Earliest evidence of human cooking found at Israeli archaeological site(1/3)

2022-11-16 10:33:44 Editor :Li Yan

An illustration of hominins exploiting and cooking Luciobarbus longiceps (large barb, Cyprinidae) on the shores of paleo Lake Hula. (Photo/VCG)

Israeli researchers have discovered the world’s oldest fish supper - a carp-like fish displaying the earliest signs of having been cooked by prehistoric humans 780,000 years ago.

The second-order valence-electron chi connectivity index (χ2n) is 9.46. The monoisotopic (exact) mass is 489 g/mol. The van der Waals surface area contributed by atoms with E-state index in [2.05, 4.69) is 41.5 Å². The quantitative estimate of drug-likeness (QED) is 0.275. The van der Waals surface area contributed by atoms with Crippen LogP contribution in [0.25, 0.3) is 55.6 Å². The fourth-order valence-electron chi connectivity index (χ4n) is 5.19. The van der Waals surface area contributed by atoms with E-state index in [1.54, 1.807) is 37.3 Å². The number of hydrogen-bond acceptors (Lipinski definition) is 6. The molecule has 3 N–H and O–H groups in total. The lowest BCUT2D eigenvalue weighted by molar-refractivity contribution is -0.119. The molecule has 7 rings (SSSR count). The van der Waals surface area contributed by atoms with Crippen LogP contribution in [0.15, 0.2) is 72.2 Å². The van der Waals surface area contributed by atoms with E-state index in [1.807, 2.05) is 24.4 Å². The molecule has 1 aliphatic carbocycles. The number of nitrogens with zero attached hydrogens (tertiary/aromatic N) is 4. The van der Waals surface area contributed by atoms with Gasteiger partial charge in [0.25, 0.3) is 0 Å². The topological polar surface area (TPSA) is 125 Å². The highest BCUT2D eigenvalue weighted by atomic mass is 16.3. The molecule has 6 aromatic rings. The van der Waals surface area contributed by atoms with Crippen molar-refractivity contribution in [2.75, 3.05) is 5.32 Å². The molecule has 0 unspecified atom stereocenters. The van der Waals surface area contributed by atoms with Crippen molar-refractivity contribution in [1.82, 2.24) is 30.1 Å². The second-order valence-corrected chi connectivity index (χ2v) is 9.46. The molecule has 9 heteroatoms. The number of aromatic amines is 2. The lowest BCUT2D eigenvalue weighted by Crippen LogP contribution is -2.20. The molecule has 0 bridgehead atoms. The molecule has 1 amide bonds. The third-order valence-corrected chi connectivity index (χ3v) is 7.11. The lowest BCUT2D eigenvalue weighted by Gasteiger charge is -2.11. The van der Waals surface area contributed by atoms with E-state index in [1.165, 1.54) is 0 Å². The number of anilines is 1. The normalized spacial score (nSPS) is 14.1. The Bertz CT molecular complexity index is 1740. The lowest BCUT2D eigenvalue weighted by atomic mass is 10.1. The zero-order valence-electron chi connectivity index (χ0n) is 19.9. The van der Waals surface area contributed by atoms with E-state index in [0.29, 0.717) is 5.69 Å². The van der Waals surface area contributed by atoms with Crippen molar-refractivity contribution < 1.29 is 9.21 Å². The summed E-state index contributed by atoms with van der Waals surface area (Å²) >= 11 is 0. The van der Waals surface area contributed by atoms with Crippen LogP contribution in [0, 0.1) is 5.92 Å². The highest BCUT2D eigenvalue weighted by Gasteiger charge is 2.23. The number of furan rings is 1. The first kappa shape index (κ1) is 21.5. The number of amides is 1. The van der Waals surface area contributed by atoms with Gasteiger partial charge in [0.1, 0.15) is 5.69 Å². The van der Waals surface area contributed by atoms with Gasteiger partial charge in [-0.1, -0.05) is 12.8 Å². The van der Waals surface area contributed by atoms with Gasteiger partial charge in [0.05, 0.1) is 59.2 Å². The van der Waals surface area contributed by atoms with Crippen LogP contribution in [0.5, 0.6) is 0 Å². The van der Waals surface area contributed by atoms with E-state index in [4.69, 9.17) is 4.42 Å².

A close analysis of the remains of a fish found at the Gesher Benot Ya’aqov (GBY) archaeological site in Israel shows that it was cooked roughly 780,000 years ago. Cooking is defined as the ability to process food by controlling the temperature at which it is heated and includes a wide range of methods. Until now, the earliest evidence of cooking dates to approximately 170,000 years ago.

The carp skull presented is from the Natural History Collections housed at the Steinhardt Museum of Natural History, Tel Aviv University. (Photo/VCG)

A reconstruction of Luciobarbus longiceps' skull. (Photo/VCG)

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